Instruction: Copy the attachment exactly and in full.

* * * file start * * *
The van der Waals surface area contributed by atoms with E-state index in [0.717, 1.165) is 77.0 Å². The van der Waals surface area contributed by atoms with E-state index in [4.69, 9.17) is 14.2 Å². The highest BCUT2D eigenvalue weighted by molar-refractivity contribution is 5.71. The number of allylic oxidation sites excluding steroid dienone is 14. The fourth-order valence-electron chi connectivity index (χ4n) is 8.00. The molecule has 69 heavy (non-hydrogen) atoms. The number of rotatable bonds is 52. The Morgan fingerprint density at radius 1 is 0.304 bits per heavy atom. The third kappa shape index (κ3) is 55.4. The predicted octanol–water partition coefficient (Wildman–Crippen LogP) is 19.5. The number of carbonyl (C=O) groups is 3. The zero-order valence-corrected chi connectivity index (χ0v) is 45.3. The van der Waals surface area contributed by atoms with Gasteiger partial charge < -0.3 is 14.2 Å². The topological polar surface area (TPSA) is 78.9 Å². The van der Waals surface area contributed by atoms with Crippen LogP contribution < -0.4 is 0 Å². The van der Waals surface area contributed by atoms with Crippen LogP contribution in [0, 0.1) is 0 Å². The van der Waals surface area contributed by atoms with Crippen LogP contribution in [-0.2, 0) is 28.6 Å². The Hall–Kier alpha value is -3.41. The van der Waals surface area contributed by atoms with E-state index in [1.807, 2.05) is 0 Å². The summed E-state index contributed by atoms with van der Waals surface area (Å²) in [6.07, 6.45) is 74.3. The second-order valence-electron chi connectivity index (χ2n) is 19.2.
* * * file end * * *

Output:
The van der Waals surface area contributed by atoms with E-state index in [0.717, 1.165) is 77.0 Å². The van der Waals surface area contributed by atoms with E-state index in [4.69, 9.17) is 14.2 Å². The highest BCUT2D eigenvalue weighted by molar-refractivity contribution is 5.71. The number of allylic oxidation sites excluding steroid dienone is 14. The fourth-order valence-electron chi connectivity index (χ4n) is 8.00. The molecule has 69 heavy (non-hydrogen) atoms. The number of rotatable bonds is 52. The Morgan fingerprint density at radius 1 is 0.304 bits per heavy atom. The third kappa shape index (κ3) is 55.4. The predicted octanol–water partition coefficient (Wildman–Crippen LogP) is 19.5. The number of carbonyl (C=O) groups is 3. The zero-order valence-corrected chi connectivity index (χ0v) is 45.3. The van der Waals surface area contributed by atoms with Gasteiger partial charge < -0.3 is 14.2 Å². The topological polar surface area (TPSA) is 78.9 Å². The van der Waals surface area contributed by atoms with Crippen LogP contribution < -0.4 is 0 Å². The van der Waals surface area contributed by atoms with Crippen LogP contribution in [0, 0.1) is 0 Å². The van der Waals surface area contributed by atoms with Crippen LogP contribution in [-0.2, 0) is 28.6 Å². The Hall–Kier alpha value is -3.41. The van der Waals surface area contributed by atoms with E-state index in [1.807, 2.05) is 0 Å². The summed E-state index contributed by atoms with van der Waals surface area (Å²) in [6.07, 6.45) is 74.3. The second-order valence-electron chi connectivity index (χ2n) is 19.2.